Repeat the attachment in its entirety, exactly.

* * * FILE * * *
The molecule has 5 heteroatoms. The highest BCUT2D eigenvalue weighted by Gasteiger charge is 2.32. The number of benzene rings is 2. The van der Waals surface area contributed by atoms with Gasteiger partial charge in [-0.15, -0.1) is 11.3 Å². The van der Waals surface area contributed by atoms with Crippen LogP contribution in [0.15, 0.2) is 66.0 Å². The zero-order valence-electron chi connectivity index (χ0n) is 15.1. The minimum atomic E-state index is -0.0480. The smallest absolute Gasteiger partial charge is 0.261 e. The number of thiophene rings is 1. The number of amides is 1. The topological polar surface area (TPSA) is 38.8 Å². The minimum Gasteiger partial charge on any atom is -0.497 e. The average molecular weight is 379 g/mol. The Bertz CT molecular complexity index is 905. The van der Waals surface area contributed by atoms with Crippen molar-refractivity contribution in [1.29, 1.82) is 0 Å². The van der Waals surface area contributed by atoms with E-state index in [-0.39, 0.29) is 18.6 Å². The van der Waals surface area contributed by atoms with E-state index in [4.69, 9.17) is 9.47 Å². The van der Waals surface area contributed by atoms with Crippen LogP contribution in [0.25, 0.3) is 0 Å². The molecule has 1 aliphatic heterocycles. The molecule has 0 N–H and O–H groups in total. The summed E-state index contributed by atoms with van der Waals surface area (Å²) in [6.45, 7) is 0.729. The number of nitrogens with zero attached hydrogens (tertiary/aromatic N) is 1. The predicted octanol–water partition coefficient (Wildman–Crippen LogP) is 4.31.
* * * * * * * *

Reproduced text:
The molecule has 5 heteroatoms. The highest BCUT2D eigenvalue weighted by Gasteiger charge is 2.32. The number of benzene rings is 2. The van der Waals surface area contributed by atoms with Gasteiger partial charge in [-0.15, -0.1) is 11.3 Å². The van der Waals surface area contributed by atoms with Crippen LogP contribution in [0.15, 0.2) is 66.0 Å². The zero-order valence-electron chi connectivity index (χ0n) is 15.1. The minimum atomic E-state index is -0.0480. The smallest absolute Gasteiger partial charge is 0.261 e. The number of thiophene rings is 1. The number of amides is 1. The topological polar surface area (TPSA) is 38.8 Å². The minimum Gasteiger partial charge on any atom is -0.497 e. The average molecular weight is 379 g/mol. The Bertz CT molecular complexity index is 905. The van der Waals surface area contributed by atoms with Crippen molar-refractivity contribution in [1.29, 1.82) is 0 Å². The van der Waals surface area contributed by atoms with E-state index in [-0.39, 0.29) is 18.6 Å². The van der Waals surface area contributed by atoms with E-state index in [4.69, 9.17) is 9.47 Å². The van der Waals surface area contributed by atoms with Crippen LogP contribution in [0.25, 0.3) is 0 Å². The molecule has 1 aliphatic heterocycles. The molecule has 0 N–H and O–H groups in total. The summed E-state index contributed by atoms with van der Waals surface area (Å²) in [6.45, 7) is 0.729. The number of nitrogens with zero attached hydrogens (tertiary/aromatic N) is 1. The predicted octanol–water partition coefficient (Wildman–Crippen LogP) is 4.31.